Prendergast Archive and Study Center

Prendergast Archive and Study Center


Nancy Mowll Mathews and Edith Schwartz have really helped out the project staff in getting the Prendergast digitization project off to a good start.

Nancy Mowll Mathews (pictured above) oversaw the Prendergast Archive and Study Center at the museum from 1988-2010 as the Eugénie Prendergast Senior Curator of 19th and 20th Century Art. She conducted research and organized exhibitions and publications on the Prendergasts and their era (1850–1950). She is co-author of the Prendergast catalogue raisonné and author of three other books on the subject. She is currently offering her expertise to the project staff in her role as a consultant.

Edith Schwartz (pictured above) has been the Prendergast Assistant since 1998 and is currently working to integrate the Prendergast archival materials into the museum’s database and prep those materials for digitization later in the grant period. Edith works to keep up-to-date records on provenance through the use of auction records. She works to maintain the accuracy of the Prendergast Catalogue Raisonné and assists visiting scholars by arranging for them to view requested art.  Edith works with Nancy (in her current role as Prendergast consultant) to determine whether suspected Prendergast works are authentic or not through examinations.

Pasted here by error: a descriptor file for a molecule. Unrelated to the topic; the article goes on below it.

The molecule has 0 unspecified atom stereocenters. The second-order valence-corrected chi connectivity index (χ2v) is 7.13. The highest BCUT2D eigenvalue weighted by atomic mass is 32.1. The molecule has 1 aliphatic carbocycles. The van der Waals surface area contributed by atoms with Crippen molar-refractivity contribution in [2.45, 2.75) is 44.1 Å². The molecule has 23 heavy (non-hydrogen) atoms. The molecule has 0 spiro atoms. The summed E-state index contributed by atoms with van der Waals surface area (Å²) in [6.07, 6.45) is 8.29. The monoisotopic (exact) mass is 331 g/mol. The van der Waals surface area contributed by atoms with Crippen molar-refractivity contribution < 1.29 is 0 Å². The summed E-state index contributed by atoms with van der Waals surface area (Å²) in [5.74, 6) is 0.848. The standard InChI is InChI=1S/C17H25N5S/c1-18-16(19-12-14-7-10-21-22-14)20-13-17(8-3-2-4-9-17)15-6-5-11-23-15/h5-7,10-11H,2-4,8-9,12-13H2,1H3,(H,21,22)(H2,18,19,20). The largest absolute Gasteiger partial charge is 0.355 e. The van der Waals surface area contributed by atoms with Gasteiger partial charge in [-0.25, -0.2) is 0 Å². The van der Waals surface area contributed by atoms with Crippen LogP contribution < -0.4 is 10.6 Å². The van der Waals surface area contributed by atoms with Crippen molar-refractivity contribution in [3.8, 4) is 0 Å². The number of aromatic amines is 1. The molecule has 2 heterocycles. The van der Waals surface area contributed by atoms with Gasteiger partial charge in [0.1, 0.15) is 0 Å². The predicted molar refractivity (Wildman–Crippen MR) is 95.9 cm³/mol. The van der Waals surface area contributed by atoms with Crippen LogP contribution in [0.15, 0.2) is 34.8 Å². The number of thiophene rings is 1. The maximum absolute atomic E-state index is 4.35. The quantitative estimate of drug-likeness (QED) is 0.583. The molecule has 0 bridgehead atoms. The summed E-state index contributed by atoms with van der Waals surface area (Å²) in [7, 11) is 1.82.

Through the process of unframing the Prendergast works so that the project staff can photograph the versos, many interesting stamps, inscriptions, sketches, and even paintings have reemerged. Edith and Nancy can immediately see important clues about Prendergast works that no one else can immediately know the significance of, such as which person’s handwriting is written on the back of a work and what that person’s relationship was to Charles and Maurice (if it is not their handwriting). Other interesting clues about the works that can be found once the works are unframed include folds, scribbles, and tears. These characteristics can offer insight into the brothers’ artistic processes.

One particular re-discovery was on the back of a watercolor
Central Park, New York by Maurice Brazil Prendergast, ca. 1900-1903 (86.18.69). Pictured below is the front of the watercolor (which also includes pencil and gouache on paper).

Pictured below is the Harbor Scene with Pier on the verso which was reworked by Maurice Prendergast at a later time.

Stick with us as we hope to make connections throughout the project with the help of knowledgeable project staff!


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